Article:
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Event Background
Date: 13 – 14 Jan 2020
Venue: Grand Tower, Pudong Shangri-La, Shanghai

GCC: Is the World Shifting to Two Supply Chains?

The world may be moving towards two global supply chains as manufacturers wary of the U.S.-China trade war seek to retain China as a market while also continuing to supply the U.S., the UBS Greater China Conference in Shanghai was told today.

However, foreign companies quitting China to reduce the risk of the trade war and save costs may in fact be incurring more costs and problems than they save, a panel of experts agreed.

In a session entitled “China’s Shifting Supply Chains: The Perspective from the Rest of Asia,” Lee Kah Choon, Special Investment Advisor to the Chief Minister of Penang, Bert Hofman, Director of the East Asia Institute at the National University of Singapore, and William Dong, Head of UBS Securities Taiwan, were skeptical that a major shift will take place and cautious about the benefits.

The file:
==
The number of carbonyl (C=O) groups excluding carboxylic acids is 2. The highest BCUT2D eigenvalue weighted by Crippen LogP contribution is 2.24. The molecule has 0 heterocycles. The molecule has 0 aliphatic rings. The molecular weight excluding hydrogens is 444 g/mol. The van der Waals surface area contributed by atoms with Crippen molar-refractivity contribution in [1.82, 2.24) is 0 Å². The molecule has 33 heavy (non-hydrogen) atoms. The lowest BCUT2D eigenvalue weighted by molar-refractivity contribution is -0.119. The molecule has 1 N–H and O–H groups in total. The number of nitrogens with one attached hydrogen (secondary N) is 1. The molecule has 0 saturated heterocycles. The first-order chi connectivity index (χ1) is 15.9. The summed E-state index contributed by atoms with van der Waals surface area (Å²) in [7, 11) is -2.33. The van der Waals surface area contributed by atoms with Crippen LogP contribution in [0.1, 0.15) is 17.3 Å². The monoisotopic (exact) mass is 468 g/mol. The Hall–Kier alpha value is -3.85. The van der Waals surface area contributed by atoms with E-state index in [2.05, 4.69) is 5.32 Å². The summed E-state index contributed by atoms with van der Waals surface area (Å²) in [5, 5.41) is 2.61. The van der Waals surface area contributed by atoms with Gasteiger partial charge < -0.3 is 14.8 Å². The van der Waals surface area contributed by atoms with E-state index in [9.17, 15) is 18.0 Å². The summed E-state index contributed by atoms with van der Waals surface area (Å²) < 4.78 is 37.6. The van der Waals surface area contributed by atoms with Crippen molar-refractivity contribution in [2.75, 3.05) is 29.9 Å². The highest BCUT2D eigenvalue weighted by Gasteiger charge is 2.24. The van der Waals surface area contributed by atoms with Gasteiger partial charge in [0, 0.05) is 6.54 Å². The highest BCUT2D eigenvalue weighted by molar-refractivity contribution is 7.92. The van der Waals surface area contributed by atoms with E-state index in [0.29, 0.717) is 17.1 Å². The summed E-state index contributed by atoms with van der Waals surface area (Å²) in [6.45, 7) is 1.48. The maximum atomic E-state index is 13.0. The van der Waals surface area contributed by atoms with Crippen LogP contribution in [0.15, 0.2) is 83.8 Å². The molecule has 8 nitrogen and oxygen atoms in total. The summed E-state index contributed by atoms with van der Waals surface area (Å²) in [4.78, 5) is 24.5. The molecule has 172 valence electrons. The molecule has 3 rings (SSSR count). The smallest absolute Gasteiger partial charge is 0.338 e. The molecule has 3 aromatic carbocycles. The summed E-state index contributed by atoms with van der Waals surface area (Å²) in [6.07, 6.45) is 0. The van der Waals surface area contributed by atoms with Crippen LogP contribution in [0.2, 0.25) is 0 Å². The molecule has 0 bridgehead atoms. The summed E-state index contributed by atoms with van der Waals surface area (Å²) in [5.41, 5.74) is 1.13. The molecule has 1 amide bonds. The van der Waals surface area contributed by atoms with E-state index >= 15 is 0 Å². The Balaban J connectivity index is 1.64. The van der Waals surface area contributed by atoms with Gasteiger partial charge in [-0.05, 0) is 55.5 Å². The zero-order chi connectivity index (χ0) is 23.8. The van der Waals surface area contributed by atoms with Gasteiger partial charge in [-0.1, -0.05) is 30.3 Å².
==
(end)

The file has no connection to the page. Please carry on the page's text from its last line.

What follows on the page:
“A lot of Taiwanese companies are clustered in China and when it comes to selecting new sites, they are not always in agreement,” Mr Dong told the conference. Some are going to Malaysia and others to Vietnam and Mexico. Supply chains gets longer and longer, logistics get more challenging. The cost of production can increase, believe it or not.”

Nor do other countries have anything like the capacity to accommodate companies moving out of China, which accounts for more than 20 percent of global manufacturing while its rivals generate only a small fraction of that, Prof. Hofman said. “The overall capacity of China is so massive that you can only expect so much from this outsourcing,” he told delegates. “Infrastructure in other countries is still a bottleneck.”

Mr. Lee said that to compete with China for U.S. markets, countries such as Malaysia should not be first and foremost focusing on cost to produce as cheaply as possible. “The world is bigger than China and the US,” he said, noting that the rest of the world still accounts for some 60 percent of global markets.

The present disruption, he said, wasn’t a “winners and losers” situation, but he did see the possibility of the world developing two supply chains as countries sought to ensure they had alternative markets.